Karl and Dorsey Gude of East Lansing, Mich., can remember simpler mornings, not too long ago. They sat together and chatted as they ate breakfast. They read the newspaper and competed only with the television for the attention of their two teenage sons.
That was so last century. Today, Mr. Gude wakes at around 6 a.m. to check his work e-mail and his Facebook and Twitter accounts. The two boys, Cole and Erik, start each morning with text messages, video games and Facebook.
The new routine quickly became a source of conflict in the family, with Ms. Gude complaining that technology was eating into family time. But ultimately even she partially succumbed, cracking open her laptop after breakfast.
“Things that I thought were unacceptable a few years ago are now commonplace in my house,” she said, “like all four of us starting the day on four computers in four separate rooms.”
Technology has shaken up plenty of life’s routines, but for many people it has completely altered the once predictable rituals at the start of the day.
This is morning in America in the Internet age. After six to eight hours of network deprivation — also known as sleep — people are increasingly waking up and lunging for cellphones and laptops, sometimes even before swinging their legs to the floor and tending to more biologically urgent activities.
“It used to be you woke up, went to the bathroom, maybe brushed your teeth and picked up the newspaper,” said Naomi S. Baron, a professor of linguistics at American University, who has written about technology’s push into everyday life. “But what we do first now has changed dramatically. I’ll be the first to admit: the first thing I do is check my e-mail.”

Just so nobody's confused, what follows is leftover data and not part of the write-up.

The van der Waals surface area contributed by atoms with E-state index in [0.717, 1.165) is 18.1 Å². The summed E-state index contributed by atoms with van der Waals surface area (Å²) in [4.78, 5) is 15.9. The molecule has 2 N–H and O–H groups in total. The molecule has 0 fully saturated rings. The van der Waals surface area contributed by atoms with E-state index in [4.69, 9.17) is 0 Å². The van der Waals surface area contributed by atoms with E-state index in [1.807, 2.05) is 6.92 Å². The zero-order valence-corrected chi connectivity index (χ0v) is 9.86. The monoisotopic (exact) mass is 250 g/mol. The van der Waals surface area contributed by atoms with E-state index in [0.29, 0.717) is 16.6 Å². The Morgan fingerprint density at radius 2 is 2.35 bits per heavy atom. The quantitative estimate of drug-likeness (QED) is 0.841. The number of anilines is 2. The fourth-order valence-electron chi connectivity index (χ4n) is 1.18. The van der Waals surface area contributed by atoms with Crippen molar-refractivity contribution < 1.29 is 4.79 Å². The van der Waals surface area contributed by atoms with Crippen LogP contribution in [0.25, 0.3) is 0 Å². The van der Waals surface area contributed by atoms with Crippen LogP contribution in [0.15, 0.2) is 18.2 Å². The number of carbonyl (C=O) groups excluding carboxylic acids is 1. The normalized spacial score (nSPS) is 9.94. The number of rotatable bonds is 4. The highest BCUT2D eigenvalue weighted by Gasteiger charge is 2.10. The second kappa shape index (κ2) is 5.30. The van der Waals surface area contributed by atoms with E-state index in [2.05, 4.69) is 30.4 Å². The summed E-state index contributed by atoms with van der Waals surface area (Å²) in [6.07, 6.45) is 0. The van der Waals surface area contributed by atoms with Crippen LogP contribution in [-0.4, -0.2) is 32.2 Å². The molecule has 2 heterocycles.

The Gudes’ sons sleep with their phones next to their beds, so they start the day with text messages in place of alarm clocks. Mr. Gude, an instructor at Michigan State University, sends texts to his two sons to wake up.
“We use texting as an in-house intercom,” he said. “I could just walk upstairs, but they always answer their texts.” The Gudes recently began shutting their devices down on weekends to account for the decrease in family time.
In other households, the impulse to go online before getting out the door adds an extra layer of chaos to the already discombobulating morning scramble.
Weekday mornings have long been frenetic, disjointed affairs. Now families that used to fight over the shower or the newspaper tussle over access to the lone household computer — or about whether they should be using gadgets at all, instead of communicating with one another.
“They used to have blankies; now they have phones, which even have their own umbilical cord right to the charger,” said Liz Perle, a mother in San Francisco who laments the early-morning technology immersion of her two teenage children. “If their beds were far from the power outlets, they would probably sleep on the floor.”